Believing for Spring

One selection from a memoir, Wild Irish Ties.

Believing for Spring

I’ll never forget the winter of 1971. Glee club tryouts had been postponed for the third time because snow had cancelled school for over a week, we were almost out of firewood, and the cold wind was relentless. Every winter, we moved the living room furniture into the kitchen closer to the fireplace and the stove. After hanging blankets on the doors, we snuggled under Nonie’s quilts. I loved those quilts because they reminded me of Nonie and how much she had embraced prayer. I remember sitting under her quilting frame. The more fervent her prayer, the more passionate her stitching had become, so it was a blessing to have the “prayer quilts” as she called them, with us, now, even if she couldn’t be with us.

At night, the fire would glow and cinders would pop out onto the hearth. While everyone watched the flames, I watched Mama. Every night, without fail, she’d sit at the kitchen table and read passages from the Bible: She would say: “If we have faith as a grain of mustard seed, we can move mountains, you know. Don’t fret none, ‘cause God will provide. He is our shepherd, we shall not want, it says right here in Psalm 23.” I often wondered how she could be so positive that God would take care of us, because all she had to do was look around and see that we were falling into a deep pit. It didn’t seem like God remembered us, or that he wanted what was best for us; nevertheless, Mama, always trusted God to make a way.

With the help of Mr. Johnson, our landlord, the Lord did provide us with all the fallen limbs that we could gather from his pine grove that grew dense beyond the cornfield. There was only one problem. In order to get the wood, we had to drag our wagon through the mud. Our wagon groaned under the heavy burden of firewood. Mom wasn’t physically able to walk through the fields, so she waited in the yard to chop the limbs into smaller pieces. Each journey down the corn rows required dogged determination, but we were cold and that settled it–we gathered every stray twig that we could find.

We tied army blankets to left over tobacco sticks, and fashioned a harness from worn belts so that we could carry the load on our backs. That solved the problem of weight on the wagon wheels, but after a few days of being human beasts of burden, our backs ached from the constant assault, and the limbs became scarce. When Daddy hauled a load of sawdust and scrap wood from work, and unloaded it near the back porch, we were in heaven. All we had to do, was pick through the wood. It didn’t last. The pile grew smaller, and my greatest fear was the weather forecast that said we’d have yet another snowstorm. It was only a matter of time before there wouldn’t be anything else left to sacrifice but the quilts, but for now, we still had old clothes to burn. In spite of the cold, burning clothes required opened doors. By the end of February, every available item was ashes in the fireplace, and we were still cold. Being a mature teenager, I offered my tire swing and rope to burn. At first, daddy hesitated, but he later consented when his glass of water turned to ice after he left it on the counter for a while. “If construction workers can burn tires in big barrels to keep warm, why can’t we burn tires in the fireplace?” he reasoned. After taking a lingering swig of whiskey, daddy retrieved the tire swing, broke up the ice, and stopped long enough to compose himself, fighting back his tears and the icy winds.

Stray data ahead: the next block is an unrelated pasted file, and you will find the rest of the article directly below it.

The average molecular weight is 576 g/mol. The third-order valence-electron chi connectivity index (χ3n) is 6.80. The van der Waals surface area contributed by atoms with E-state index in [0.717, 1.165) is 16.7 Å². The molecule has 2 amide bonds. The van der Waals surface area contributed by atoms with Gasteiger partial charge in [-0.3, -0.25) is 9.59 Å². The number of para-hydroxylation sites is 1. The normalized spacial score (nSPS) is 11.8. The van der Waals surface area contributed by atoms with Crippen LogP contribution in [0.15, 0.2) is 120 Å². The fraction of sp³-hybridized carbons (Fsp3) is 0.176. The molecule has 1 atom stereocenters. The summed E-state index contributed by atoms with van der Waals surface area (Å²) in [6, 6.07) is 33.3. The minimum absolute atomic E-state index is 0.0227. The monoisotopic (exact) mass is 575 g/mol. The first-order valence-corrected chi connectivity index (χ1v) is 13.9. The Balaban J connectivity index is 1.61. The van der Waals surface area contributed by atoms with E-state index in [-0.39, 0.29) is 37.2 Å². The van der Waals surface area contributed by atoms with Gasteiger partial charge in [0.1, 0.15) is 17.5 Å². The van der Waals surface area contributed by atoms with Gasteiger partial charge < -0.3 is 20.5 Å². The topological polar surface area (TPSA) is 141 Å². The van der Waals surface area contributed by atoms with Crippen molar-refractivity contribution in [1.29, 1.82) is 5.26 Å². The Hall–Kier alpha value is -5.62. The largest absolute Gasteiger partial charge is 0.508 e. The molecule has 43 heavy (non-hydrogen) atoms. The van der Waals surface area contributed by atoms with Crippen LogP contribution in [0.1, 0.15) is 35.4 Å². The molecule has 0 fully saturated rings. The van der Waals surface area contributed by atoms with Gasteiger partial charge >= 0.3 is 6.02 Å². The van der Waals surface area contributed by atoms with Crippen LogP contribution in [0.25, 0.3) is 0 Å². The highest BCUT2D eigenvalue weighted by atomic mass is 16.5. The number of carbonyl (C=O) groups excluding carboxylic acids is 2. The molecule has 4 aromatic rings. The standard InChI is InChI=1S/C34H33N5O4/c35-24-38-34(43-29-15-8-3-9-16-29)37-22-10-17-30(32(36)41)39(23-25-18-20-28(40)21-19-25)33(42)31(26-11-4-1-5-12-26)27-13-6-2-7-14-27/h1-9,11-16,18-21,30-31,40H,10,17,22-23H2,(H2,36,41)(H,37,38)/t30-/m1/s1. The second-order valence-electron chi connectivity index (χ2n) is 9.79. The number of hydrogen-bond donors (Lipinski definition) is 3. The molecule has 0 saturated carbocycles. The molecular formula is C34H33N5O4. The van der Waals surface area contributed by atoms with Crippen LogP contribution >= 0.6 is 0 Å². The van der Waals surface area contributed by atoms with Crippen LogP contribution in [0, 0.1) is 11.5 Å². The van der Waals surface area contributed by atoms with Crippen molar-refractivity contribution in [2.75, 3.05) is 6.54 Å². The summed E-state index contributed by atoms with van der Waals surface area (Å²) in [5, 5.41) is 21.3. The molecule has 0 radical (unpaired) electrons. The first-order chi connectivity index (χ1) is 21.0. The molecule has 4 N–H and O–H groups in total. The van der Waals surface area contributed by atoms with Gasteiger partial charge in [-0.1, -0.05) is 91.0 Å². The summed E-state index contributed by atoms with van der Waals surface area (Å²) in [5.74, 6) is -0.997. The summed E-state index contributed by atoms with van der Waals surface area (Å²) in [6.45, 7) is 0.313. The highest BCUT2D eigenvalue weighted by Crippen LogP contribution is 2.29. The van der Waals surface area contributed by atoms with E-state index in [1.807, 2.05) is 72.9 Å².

The tire swing stuck out on the hearth about a crescent moon, and its rope twisted as the flames touched the frayed ends. The boiling glob of rubber bellowed up the chimney. We sprayed water on the treads to keep the flames down, and the stench of smoldering rubber bubbled and blopped puffs of black smoke and flames that scorched the paint underneath the mantle. We were all grateful that we hadn’t lost the mantle to the tire, and for a while we forgot all about being cold.

Mama asked Daddy, “Dan, what are you doing?”

“I’m gettin’ somethin’ to burn, I’m cold!”

“There’s nothing left to burn but sheets and wearing clothes.”

“Well, that’s somethin’. I’m cold.”

Mama knew that if Daddy got his mind off of being cold, he might go to sleep.

“Dan, why don’t you come to bed, we’ll save what’s left to burn for in the morning.”

“Got some thinkin’ to do yet.”

Daddy found a ragged shirt on the couch and put it on the cinders; it flamed up for a short time then quickly died down again. “Got to get some wood.”